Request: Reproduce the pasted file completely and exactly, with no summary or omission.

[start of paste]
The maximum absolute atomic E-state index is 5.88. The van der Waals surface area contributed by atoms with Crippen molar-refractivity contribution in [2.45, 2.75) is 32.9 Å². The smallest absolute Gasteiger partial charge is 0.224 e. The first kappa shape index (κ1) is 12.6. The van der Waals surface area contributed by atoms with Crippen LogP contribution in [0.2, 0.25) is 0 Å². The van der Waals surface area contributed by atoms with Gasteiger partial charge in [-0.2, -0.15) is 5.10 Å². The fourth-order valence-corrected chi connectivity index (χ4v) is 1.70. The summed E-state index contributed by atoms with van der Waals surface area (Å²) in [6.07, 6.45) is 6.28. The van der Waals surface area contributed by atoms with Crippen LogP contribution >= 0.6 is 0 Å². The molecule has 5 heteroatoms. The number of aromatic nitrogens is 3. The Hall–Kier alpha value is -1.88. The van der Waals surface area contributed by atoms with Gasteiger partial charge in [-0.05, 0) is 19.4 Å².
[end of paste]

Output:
The maximum absolute atomic E-state index is 5.88. The van der Waals surface area contributed by atoms with Crippen molar-refractivity contribution in [2.45, 2.75) is 32.9 Å². The smallest absolute Gasteiger partial charge is 0.224 e. The first kappa shape index (κ1) is 12.6. The van der Waals surface area contributed by atoms with Crippen LogP contribution in [0.2, 0.25) is 0 Å². The van der Waals surface area contributed by atoms with Gasteiger partial charge in [-0.2, -0.15) is 5.10 Å². The fourth-order valence-corrected chi connectivity index (χ4v) is 1.70. The summed E-state index contributed by atoms with van der Waals surface area (Å²) in [6.07, 6.45) is 6.28. The van der Waals surface area contributed by atoms with Crippen LogP contribution >= 0.6 is 0 Å². The molecule has 5 heteroatoms. The number of aromatic nitrogens is 3. The Hall–Kier alpha value is -1.88. The van der Waals surface area contributed by atoms with Gasteiger partial charge in [-0.05, 0) is 19.4 Å².